Name Bias is a Form of Unlawful Discrimination

While it goes without saying, I would be remiss if I did not point out name bias is a form of unlawful discrimination prohibited by Title VII of the Civil Rights act, as well as certain state and local laws. Under McDonnell Douglas v. Green, 411 U.S. 792 (1973), SCOTUS held a plaintiff state a prima facie case of discrimination by showing four elements: (1) The Employee made an application for the position sought and was qualified; (2) the employee is a member of a Title VII protected group; (3) the employee did not receive a job offer; and (4) the employer continued to look for job candidates with similar qualifications.

If an applicant can establish a prima facie case under this standard, the burden shifts to the employer to advance a non-discriminatory reason for the employment decision.

As with any litigation or EEOC investigation, things can get expensive rather quickly.  Of course, I subscribe to the old adage “the best defense is a good offense.”  Employers should take measures to ensure such biases do not permeate their workplace or hiring practices.

What Can We Do?

I am not going to get into the data breach measures the healthcare provider could have taken to avoid this issue.  We can save that for another blog.  But, let’s talk about some solutions to deal with this name-bias problem:

1. Train management and human resources on recognizing implicit and unintentional biases.

2. Ensure nondiscrimination and harassment policies are specific and address this type of bias.

3. Consider instituting “blind hiring.” This can entail, among other things, redacting candidates’ names from their materials before putting them in circulation.

4. Structure interviews so candidates vying for the same positions are asked the same questions.

5. Make sure your selection criteria is clear and strictly enforced.

6. Keep records as to why certain candidates were chosen for interviews and, ultimately, for the position.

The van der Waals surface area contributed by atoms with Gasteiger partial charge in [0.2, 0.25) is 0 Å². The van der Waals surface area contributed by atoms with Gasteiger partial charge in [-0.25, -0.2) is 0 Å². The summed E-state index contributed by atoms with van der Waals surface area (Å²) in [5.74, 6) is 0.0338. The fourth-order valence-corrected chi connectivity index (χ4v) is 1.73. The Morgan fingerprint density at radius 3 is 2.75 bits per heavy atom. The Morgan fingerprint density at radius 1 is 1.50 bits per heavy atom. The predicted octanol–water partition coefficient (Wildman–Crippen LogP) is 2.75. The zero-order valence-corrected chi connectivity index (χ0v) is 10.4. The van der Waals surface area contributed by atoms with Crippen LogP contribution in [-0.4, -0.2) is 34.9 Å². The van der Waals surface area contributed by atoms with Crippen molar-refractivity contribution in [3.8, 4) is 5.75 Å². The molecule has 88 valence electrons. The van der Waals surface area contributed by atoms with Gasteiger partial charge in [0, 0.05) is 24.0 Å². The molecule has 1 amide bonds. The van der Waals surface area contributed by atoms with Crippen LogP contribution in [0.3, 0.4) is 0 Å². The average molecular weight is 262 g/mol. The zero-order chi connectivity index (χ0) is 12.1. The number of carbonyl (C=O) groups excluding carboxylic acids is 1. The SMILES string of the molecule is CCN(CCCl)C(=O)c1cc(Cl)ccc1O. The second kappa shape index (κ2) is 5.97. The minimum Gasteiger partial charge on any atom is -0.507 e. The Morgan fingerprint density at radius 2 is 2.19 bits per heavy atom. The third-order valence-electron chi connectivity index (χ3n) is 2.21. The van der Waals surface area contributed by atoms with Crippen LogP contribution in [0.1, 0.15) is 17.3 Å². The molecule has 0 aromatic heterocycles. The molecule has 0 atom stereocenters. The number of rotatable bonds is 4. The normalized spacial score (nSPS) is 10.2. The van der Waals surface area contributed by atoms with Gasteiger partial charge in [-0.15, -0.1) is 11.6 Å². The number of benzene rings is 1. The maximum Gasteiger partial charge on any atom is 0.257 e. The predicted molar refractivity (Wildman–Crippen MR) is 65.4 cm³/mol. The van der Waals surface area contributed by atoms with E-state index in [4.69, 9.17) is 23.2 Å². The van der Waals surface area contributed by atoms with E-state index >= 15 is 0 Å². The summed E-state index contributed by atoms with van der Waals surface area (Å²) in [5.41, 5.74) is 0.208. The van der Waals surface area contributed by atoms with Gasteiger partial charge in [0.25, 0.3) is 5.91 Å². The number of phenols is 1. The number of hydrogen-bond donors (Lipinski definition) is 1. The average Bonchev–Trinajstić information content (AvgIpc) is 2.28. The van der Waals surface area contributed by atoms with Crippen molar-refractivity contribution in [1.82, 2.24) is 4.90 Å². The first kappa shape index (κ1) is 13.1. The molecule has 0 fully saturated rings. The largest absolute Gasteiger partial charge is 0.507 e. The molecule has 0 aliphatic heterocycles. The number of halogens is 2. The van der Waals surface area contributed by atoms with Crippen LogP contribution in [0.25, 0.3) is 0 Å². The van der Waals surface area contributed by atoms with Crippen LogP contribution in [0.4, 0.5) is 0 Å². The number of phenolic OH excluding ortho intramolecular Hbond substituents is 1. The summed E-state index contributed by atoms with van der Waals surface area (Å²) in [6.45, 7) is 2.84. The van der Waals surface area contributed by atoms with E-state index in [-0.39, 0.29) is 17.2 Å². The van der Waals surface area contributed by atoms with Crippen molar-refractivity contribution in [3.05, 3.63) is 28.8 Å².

The Law Firm of Alejandro Pérez is experienced in assisting employers to comply with federal, state, and local laws that affect the workplace.  We regularly counsel employers on employment matters and draft thoughtful, inclusive policies that are meant to comply with all federal mandates and protect our clients from litigation.  The Firm also facilitates training on EEO, diversity and inclusion, implicit bias, respectful workplace norms, leadership skills training, and a number of other employment-related issues.

Please contact us to assist you in eliminating name bias–and other biases-from your workplace.  You can reach us at info@alejandroperezlaw.com

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This blog is provided by The Law Firm of Alejandro Pérez, PLC and its affiliates for educational and informational purposes only.  It is not intended, nor should it be construed, as legal advice.    

Dear Employers:  You’re Being Recorded!

I see it more and more every day: employees are recording their employers.  Our trusted bestie and sidekick, the smartphone, along with other technological advances, have made recording workplace conversations easy.  Such recordings can be used as powerful tools in litigation and have the ability to become public-relations nightmares.

Because of this, many clients are asking me whether they can implement broad policies prohibiting recording.  The answer, of course, depends.  Sweeping policies banning workplace recording may be subject to various challenges.  Let’s discuss some specific concerns.

Certain States Allow Recordings

As a threshold matter, it is important to note 38 states allow recordings so long as one party consents to the recording.  Conversely, 12 states require all parties to consent to a recording.  Take a look at the nifty map below for details on your state.

While courts have not yet dealt with preemption strikes against these recording prohibition laws, there is a strong likelihood state laws disallowing recordings are preempted by federal laws for purposes of employment protection, such as engaging in protected activity.

 

Secret Recordings and Whistleblower Statutes

OSHA investigates violations of whistleblower provisions contained in a variety of statues aimed at protecting employees report violations of specific concerns, including safety, financial reform, health insurance reform, and securities laws.

Administrative review boards tasked with making final decisions on OSHA-related matters regularly find an employee recording made in good faith to gather evidence to support a whistleblower claim.  In fact, the boards have found a broad range of employee conduct is allowed, such as taking photographs, making secret recordings, and performance of quality control and quality assurance functions.

Secret Recordings and Federal Nondiscrimination Laws

There is no bright-line rule regarding secret recordings and the discrimination claims. On one hand, some courts have held recordings for proposes of gathering evidence to support a workplace discrimination claim is a protected activity and should not result in employee termination.  This approach, however, represents the minority view on workplace recordings as they relate to discrimination claims.

A clear majority of courts have held employers are able to lawfully terminate an employee who engages in secret recording so long as that recording violates an employee